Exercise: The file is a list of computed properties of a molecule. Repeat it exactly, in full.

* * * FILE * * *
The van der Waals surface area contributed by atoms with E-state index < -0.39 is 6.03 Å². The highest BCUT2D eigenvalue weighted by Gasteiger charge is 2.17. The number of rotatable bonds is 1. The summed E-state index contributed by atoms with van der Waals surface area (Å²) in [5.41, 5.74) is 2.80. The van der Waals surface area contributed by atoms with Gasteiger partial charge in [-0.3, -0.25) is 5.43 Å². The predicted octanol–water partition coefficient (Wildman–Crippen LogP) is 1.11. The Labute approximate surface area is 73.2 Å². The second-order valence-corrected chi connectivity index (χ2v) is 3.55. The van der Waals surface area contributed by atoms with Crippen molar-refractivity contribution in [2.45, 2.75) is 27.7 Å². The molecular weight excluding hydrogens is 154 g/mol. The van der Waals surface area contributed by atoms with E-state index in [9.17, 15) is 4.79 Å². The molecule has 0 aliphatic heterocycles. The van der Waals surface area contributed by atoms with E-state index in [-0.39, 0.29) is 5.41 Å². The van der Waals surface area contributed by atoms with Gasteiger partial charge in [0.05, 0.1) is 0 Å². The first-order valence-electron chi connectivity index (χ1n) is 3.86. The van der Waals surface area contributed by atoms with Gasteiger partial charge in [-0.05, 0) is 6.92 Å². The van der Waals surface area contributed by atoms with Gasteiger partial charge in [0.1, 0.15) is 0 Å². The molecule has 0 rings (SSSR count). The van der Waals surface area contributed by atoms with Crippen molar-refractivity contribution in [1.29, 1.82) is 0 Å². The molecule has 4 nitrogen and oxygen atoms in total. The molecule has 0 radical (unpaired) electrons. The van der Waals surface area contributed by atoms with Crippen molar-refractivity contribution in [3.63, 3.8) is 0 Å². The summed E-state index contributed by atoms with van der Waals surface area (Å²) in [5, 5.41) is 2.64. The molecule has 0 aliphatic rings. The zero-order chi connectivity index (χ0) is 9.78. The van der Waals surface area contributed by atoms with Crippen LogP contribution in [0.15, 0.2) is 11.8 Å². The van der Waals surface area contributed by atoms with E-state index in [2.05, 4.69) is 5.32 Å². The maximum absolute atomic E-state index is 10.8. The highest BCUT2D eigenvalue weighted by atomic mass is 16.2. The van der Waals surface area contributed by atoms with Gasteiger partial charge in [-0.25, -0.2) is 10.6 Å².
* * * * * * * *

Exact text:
The van der Waals surface area contributed by atoms with E-state index < -0.39 is 6.03 Å². The highest BCUT2D eigenvalue weighted by Gasteiger charge is 2.17. The number of rotatable bonds is 1. The summed E-state index contributed by atoms with van der Waals surface area (Å²) in [5.41, 5.74) is 2.80. The van der Waals surface area contributed by atoms with Gasteiger partial charge in [-0.3, -0.25) is 5.43 Å². The predicted octanol–water partition coefficient (Wildman–Crippen LogP) is 1.11. The Labute approximate surface area is 73.2 Å². The second-order valence-corrected chi connectivity index (χ2v) is 3.55. The van der Waals surface area contributed by atoms with Crippen molar-refractivity contribution in [2.45, 2.75) is 27.7 Å². The molecular weight excluding hydrogens is 154 g/mol. The van der Waals surface area contributed by atoms with E-state index in [9.17, 15) is 4.79 Å². The molecule has 0 aliphatic heterocycles. The van der Waals surface area contributed by atoms with E-state index in [-0.39, 0.29) is 5.41 Å². The van der Waals surface area contributed by atoms with Gasteiger partial charge in [0.05, 0.1) is 0 Å². The first-order valence-electron chi connectivity index (χ1n) is 3.86. The van der Waals surface area contributed by atoms with Gasteiger partial charge in [-0.05, 0) is 6.92 Å². The van der Waals surface area contributed by atoms with Gasteiger partial charge in [0.1, 0.15) is 0 Å². The molecule has 0 rings (SSSR count). The van der Waals surface area contributed by atoms with Crippen molar-refractivity contribution in [1.29, 1.82) is 0 Å². The molecule has 4 nitrogen and oxygen atoms in total. The molecule has 0 radical (unpaired) electrons. The van der Waals surface area contributed by atoms with Crippen molar-refractivity contribution in [3.63, 3.8) is 0 Å². The summed E-state index contributed by atoms with van der Waals surface area (Å²) in [5, 5.41) is 2.64. The molecule has 0 aliphatic rings. The zero-order chi connectivity index (χ0) is 9.78. The van der Waals surface area contributed by atoms with Crippen LogP contribution in [0.15, 0.2) is 11.8 Å². The van der Waals surface area contributed by atoms with E-state index in [2.05, 4.69) is 5.32 Å². The maximum absolute atomic E-state index is 10.8. The highest BCUT2D eigenvalue weighted by atomic mass is 16.2. The van der Waals surface area contributed by atoms with Gasteiger partial charge in [-0.25, -0.2) is 10.6 Å².